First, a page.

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Dirty snorkel tube

Snorkel accumulates black mold in the tube. How can the tube be cleaned

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If the mold is much you can leave the snorkel soaked in lemon juice or 50% isopropyl alcohol solution.

See also the suggestions below:



Caring for Your Mask, Snorkel, and Fins


What's the best way to clean new snorkel

Posted on Feb 14, 2009

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How do I keep my snorkel set clean?


Rinsing in clean water is all that's ever been required for mine. Store covered in a conditioned space between 50 and80 degrees F.

Jun 08, 2010 | Body Glove Snorkel Mask Fin Snorkeling Set...

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We purchased an adult snorkel set at Sams club and my snorkel leaks at the joint at the end of the mouth piece. How do we fix this?


is it the rubber mouthpiece bit that connects to the snorkel tube itself??
if so, mine has a plastice tie wrap holding it firmly in place,

Feb 28, 2010 | Body Glove Snorkel Mask Fin Snorkeling Set...

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I dont see why I should toss a $20 snorkel becaus it needs a $2 diaphragm. somebody makes these so they must be sold somewhere. I could use 8 right now.


I presume you're referring the the purge valve diaphragm. If so then on some brands they are available as a spare part, but they tend to be the expensive brands.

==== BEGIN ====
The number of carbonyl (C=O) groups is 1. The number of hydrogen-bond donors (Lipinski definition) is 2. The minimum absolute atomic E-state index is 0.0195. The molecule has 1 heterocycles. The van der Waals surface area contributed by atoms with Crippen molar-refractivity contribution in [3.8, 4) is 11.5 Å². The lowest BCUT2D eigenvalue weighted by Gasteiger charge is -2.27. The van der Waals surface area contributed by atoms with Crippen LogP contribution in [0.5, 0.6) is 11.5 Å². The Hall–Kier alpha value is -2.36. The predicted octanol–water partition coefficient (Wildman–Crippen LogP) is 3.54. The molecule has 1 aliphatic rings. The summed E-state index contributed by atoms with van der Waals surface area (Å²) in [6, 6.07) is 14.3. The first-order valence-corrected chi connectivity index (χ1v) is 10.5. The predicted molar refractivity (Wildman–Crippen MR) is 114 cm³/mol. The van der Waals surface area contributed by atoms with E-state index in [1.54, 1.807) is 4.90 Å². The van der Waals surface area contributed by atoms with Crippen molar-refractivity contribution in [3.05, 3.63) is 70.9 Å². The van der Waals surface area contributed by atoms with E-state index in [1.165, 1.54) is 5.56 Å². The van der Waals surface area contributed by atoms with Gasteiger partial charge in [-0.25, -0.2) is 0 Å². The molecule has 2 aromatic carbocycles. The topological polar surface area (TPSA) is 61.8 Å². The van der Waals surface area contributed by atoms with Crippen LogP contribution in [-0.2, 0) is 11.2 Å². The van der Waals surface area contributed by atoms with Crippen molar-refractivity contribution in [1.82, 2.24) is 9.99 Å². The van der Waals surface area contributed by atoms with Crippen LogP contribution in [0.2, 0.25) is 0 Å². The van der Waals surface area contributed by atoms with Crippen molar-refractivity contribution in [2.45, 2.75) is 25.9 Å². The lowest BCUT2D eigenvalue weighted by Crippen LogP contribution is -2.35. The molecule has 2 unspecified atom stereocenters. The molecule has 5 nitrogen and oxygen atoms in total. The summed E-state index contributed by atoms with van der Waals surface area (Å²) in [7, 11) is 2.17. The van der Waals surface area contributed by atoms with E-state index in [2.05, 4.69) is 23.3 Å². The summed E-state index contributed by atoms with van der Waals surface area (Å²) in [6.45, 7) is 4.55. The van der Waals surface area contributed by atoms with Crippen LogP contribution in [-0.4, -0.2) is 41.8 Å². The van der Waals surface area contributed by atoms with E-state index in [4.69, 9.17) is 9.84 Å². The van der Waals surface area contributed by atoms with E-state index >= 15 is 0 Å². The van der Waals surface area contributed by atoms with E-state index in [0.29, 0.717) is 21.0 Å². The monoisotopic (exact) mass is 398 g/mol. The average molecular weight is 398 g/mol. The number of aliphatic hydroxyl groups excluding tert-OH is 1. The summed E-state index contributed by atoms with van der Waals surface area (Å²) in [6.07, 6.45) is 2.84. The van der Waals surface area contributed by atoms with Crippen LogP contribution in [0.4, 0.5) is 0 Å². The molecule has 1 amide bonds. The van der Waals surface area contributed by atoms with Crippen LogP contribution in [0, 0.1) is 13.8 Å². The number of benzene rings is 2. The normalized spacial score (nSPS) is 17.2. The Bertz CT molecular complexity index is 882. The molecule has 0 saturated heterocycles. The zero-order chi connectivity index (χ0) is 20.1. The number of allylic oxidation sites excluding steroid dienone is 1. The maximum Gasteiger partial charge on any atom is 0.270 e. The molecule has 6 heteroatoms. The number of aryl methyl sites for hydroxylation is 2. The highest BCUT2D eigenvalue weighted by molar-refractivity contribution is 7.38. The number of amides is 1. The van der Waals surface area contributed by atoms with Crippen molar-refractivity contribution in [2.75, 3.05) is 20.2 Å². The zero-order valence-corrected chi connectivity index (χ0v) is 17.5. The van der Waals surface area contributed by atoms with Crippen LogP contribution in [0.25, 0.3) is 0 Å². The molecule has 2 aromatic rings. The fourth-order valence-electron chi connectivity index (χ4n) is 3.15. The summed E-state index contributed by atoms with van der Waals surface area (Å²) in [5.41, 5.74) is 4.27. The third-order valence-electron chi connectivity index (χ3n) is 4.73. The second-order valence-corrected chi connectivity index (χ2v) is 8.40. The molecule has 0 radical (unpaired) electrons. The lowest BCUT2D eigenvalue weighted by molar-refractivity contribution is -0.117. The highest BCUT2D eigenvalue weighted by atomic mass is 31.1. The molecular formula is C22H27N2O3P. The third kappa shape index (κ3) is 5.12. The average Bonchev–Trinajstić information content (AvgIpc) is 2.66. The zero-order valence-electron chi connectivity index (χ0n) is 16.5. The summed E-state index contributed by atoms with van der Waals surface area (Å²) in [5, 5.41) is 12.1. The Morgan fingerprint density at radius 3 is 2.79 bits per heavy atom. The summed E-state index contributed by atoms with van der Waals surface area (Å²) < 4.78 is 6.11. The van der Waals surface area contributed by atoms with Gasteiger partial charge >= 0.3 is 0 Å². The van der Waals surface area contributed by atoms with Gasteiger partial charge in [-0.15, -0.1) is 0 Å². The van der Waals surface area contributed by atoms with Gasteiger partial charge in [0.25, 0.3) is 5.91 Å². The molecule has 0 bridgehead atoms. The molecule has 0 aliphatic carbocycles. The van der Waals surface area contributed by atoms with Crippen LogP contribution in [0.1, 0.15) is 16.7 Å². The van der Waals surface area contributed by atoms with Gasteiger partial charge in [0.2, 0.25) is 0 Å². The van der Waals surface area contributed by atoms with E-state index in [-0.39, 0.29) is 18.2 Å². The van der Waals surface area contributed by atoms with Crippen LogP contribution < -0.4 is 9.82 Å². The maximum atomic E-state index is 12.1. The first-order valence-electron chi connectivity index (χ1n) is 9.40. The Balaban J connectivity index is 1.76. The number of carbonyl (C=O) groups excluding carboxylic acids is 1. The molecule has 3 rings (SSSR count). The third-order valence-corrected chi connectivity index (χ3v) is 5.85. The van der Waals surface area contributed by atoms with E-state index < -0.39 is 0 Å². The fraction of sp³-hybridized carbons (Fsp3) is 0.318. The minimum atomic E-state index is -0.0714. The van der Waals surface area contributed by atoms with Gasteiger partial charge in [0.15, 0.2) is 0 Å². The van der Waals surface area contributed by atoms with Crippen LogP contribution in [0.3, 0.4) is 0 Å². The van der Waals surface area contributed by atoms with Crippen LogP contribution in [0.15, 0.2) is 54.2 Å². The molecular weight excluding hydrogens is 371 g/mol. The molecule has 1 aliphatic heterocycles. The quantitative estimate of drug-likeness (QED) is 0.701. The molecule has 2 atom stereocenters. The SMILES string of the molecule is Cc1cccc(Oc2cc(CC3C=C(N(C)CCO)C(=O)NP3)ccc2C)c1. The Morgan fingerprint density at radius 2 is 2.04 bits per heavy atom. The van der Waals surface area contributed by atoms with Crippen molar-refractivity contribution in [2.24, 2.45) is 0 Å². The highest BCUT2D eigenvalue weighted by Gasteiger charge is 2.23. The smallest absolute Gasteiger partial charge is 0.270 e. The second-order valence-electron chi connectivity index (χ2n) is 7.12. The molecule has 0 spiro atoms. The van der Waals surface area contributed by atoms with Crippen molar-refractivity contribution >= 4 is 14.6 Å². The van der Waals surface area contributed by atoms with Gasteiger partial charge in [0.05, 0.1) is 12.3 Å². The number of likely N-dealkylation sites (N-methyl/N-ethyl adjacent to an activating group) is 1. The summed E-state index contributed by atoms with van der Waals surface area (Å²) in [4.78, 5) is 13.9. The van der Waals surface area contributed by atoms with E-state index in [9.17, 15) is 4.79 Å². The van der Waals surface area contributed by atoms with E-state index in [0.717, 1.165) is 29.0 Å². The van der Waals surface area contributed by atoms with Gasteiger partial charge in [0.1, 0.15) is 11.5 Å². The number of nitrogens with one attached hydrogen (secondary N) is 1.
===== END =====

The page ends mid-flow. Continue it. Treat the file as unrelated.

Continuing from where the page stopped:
As you haven't stated the make and model which you have I can't offer any further guidance regarding spares, but with a little bit of ingenuity and an old bicycle inner tube it's usually possible to custom fabricate your own spares. Be very careful with how you fasten the centre of home-brew valves though as a poorly-engineered design can result in fastenings breaking loose and being inhaled.

Feb 16, 2010 | Tabata Usa Tusa Snorkeling Two Window...

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How do I clean my hydroair LX snorkel? I'm seeing


I use baking soda, warm water and bottle brushes for pretty much anything that goes near my mouth. My hydration bladder gets that treatment often especially after a long trip, as has my snorkel a couple of times. You could try find a platypus or camelbak cleaning kit at your local outdoors store.

Oct 31, 2009 | U.S. Divers Grande Vista LX Mask with...

1 Answer

I bought this snorkel used and put it in my bathtub last night and it filled with water. The lower chamber is filling to the point I can't even blow it out. Is there something I don't know?


From what you've described, you have a self-draining snorkel (at least it would be if working correctly). There will be a simple diaphragm valve at the lowest point of the snorkel, it's usually made of a silicone rubber disc and in use is held closed by external water pressure. It can also be held open if there is any grit or sand in it, if it is damaged or if it's simply hardened with age.

All you can do is clean it and make sure it seats correctly. If it has failed in any way or if the diaphragm is simply missing then buy a new snorkel as they don't need to be expensive.

There's a good reason that many divers still prefer a simple j-tube snorkel and it's because there is nothing to go wrong. I personally do use a self-draining snorkel but I'm careful to inspect and clean the valve before and after every use and always have a spare snorkel in my dive bag.

On an unrelated matter, if the snorkel has any kind of device on the open end to prevent water from entering then I strongly recommend that you remove it. They're restrictive to airflow and are potentially dangerous. There is no substitute for simplicity and for learning to use a snorkel correctly.

Jul 09, 2009 | Tabata Usa Tusa Snorkeling Two Window...

1 Answer

What is the best way to clean your mask and snorkel after a trip in saltwater?